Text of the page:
The Viennese Dance Series for Chamber Ensembles
Wie der Schnabel g'wachsen ist Waltzes for String Quartet, Op.177
Johann Schrammel (1850-1893), along with his brother Josef and Anton Strohmayer, created an ensemble and a type of music that was every bit as Viennese as that of the Strauss Family. In 1878, Schrammel, an orchestral violinist, his brother Josef, a Vienna folk music specialist, and the virtuoso guitarist Anton Strohmayer formed a trio. In 1884, the clarinetist Georg Dänzer joined their group and they became known as the Schrammel Quartet. (see left) Both brothers and Strohmayer wrote numerous works--waltzes, marches, polkas and galopps--for this combination. Their wonderful works, which were based on the folk melodies of old Vienna, became known as "Schrammelmusik". In the German-speaking world and throughout much of Europe, their music achieved the kind of fame which had been accorded the Strauss waltzes. In Vienna, their music was held in the highest regard by the likes of Brahms and Johann Strauss, Jr., both of whom could always be found in the audience, along with many other famous musicians, whenever the Schrammel Quartet gave a public concert. It is fair to say that Schrammelmusik is even more Viennese than the music of the Strausses. Schrammel ensembles--i.e., two violins, a clarinet and the 13 string bass guitar--could regularly be found playing at Heurigens, the wine bars, found on the outskirts of Vienna, so typical of that city and no place else. There, the Viennese drank the new wine at long tables and linked arms singing old Viennese folk melodies to forget the troubles of their daily lives.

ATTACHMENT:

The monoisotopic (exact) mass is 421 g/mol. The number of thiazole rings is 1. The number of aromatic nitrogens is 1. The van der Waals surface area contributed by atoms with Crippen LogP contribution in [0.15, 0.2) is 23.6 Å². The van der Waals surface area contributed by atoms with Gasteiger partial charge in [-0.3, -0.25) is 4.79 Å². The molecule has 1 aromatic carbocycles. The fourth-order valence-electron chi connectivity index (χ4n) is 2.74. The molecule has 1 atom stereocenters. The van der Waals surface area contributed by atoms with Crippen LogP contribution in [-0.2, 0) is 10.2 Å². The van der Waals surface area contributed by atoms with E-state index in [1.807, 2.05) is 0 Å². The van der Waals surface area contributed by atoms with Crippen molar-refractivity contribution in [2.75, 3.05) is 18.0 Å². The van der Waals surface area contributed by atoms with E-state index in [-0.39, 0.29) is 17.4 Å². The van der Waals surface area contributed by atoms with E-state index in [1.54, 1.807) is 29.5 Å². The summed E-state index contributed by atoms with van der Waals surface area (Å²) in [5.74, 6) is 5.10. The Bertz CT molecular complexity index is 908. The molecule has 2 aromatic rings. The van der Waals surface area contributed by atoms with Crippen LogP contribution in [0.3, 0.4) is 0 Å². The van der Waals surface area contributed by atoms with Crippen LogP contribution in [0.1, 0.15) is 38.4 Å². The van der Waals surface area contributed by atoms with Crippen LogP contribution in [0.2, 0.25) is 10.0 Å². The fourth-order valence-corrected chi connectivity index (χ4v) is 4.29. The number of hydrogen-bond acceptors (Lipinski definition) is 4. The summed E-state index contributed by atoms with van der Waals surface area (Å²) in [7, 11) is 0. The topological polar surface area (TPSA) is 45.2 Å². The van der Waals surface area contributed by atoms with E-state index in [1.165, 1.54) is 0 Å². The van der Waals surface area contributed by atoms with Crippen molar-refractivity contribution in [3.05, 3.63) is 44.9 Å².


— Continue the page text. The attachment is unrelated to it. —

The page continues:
Wie der Schnabel g’wachsen ist, literally ‘as the beak has grown’. But it’s Viennese dialect and means, ‘It’s not only the words that speak, but also the music.’ This set of waltzes is squarely in the tradition of the Viennese waltz as established by Josef Lanner and Johann Strauss, Sr. and continued by the Strauss sons, Carl Michael Ziehrer and the Fahrbachs. It was composed at the Viennese waltz’s high watermark of popularity and was designed to be a concert waltz for the dance hall and not merely a piece to be played in a wine bar. As such, it is one of the longest works Schrammel wrote. Though nearly all of the Schrammels' compositions were written for two violins, clarinet and bass guitar, the tremendous popularity of their music quickly led to arrangements for virtually every kind of small ensemble as well as the piano. While our soundbite is of the original combination, keep in mind that our version is for string quartet, a combination in which this music no doubt was often heard in the cafes of Vienna.